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Patient Preferences for Fixed vs Continuous Therapies in CLL

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Medically reviewed by Dr. Brian Koffman

The Bottom Line:

The greatest patient preference was for therapies that offered a 90% progression-free survival (PFS) at two years over those who offered a 70% PFS.

Given equal efficacy, patients with CLL prefer fixed-duration over treat-to-progression therapies.

Who Performed the Research and Where Was it Presented:

Dr. Brian Koffman from the CLL Society and colleagues presented the results at the American Society for Hematology (ASH) Annual Meeting 2023.


Targeted therapies have revolutionized the treatment of chronic lymphocytic leukemia (CLL) and small lymphocytic lymphoma (SLL). Currently, two main drug classes are used for treating CLL /SLL. The first is the Bruton tyrosine kinase (BTK) inhibitors (ibrutinib, acalabrutinib, zanubrutinib, pirtobrutinib), which are taken continuously until disease progression or intolerance. The second is the BCL2 inhibitors (venetoclax), usually taken for a fixed duration with an anti-CD20 antibody (rituximab, obinutuzumab). Both are very effective treatments, and this study looked at which type of therapy patients preferred.

Methods and Participants:

This study consisted of two parts. The first part was qualitative, in-depth interviews with patients to identify factors that are important to patients when considering treatments. The second part was a discrete-choice experiment online survey, where patients were asked to choose between two hypothetical treatments, which varied by different attributes such as treatment duration or risk of atrial fibrillation (abnormal heart rhythm).


  • Qualitative interviews were conducted with 20 patients with CLL, and 70% received treatment for CLL.
  • Half of the patients reported that treatment duration was significant in their treatment decision, and fixed duration was preferred over treat-to-progression if efficacy was the same.
  • For the quantitative survey, 229 patients with CLL participated, and 66% had received treatment for CLL.
  • The highest preference when patients were forced to make a choice was for 90% PFS at two years, confirmed by the MRD test, followed by a statistically lower preference for 90% PFS at two years. Both of these choices were far preferred over a 70% PFS at two years with or without the MRD test, though the MRD test was statistically preferred at the 70% level, too,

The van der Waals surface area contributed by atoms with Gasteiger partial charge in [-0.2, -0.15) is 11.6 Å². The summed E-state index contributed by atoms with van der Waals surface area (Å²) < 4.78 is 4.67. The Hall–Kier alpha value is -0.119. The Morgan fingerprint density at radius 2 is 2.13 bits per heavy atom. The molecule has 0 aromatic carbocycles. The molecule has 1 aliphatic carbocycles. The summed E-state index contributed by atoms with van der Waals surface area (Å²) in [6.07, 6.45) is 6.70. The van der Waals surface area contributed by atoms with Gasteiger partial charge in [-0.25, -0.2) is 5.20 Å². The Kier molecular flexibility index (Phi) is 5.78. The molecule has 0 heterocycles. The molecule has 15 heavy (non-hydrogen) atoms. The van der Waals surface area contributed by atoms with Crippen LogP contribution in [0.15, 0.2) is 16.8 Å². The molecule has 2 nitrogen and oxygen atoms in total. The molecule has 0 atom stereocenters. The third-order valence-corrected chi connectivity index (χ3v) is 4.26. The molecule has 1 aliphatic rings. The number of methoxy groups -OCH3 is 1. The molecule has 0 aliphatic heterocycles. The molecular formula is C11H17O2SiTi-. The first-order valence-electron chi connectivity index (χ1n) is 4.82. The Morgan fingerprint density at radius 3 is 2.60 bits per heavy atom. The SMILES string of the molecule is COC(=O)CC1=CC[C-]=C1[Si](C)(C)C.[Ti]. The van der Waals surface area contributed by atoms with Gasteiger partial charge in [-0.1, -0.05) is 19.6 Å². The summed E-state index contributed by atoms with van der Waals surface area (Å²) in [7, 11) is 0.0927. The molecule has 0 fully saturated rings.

• Most participants preferred a fixed-duration treatment of 6 or 12 months over treat-to-progression, but there was no preference for 6 or 12 months.
  • Oral therapies were preferred over IV, but it was unimportant if the oral dose was once or twice daily.
  • Patients were willing to put up with the increased risk of side effects (e.g., tumor lysis syndrome, atrial fibrillation (abnormal heart rhythm), and fatigue) to have a fixed-duration treatment.
  • Some reasons patients preferred fixed-duration treatment included easier budgeting, the convenience of getting a break from treatment and its side effects, feeling more in control, and not having to travel for appointments.
  • Some of the potential drawbacks of fixed-duration treatment included the potential for worse side effects while on treatment and worries that their cancer might spread if they are not taking medication.
  • A small group of patients preferred continuous treat-to-progression therapy because they felt that they were doing something and were comforted in knowing they were treating their cancer.
  • Some potential drawbacks of treat-to-progression therapies included worries that the medicine would stop working over time, cost of treatment, and inconvenience (always having to take medicine, get refills, go to appointments, and deal with side effects).


The patient’s primary concern is how well the therapy works. Given equal efficacy, patients prefer fixed-duration over treat-to-progression therapies. We have many good treatments available now for CLL, so it is really important for patients to voice their treatment preferences to their doctors. Your opinion matters, and shared decision-making is key to finding a treatment plan that works for you.

Links and Resources:

Watch the interview on the abstract here:

Patient Preferences for Fixed vs. Continuous Therapies in CLL – Dr .Brian Koffman ASH 2023

You can read the actual ASH abstract here: Patient Preferences for Fixed Versus Treat-to-Progression Therapies in Chronic Lymphocytic Leukemia.

Take care of yourself first.

Ann Liu, PhD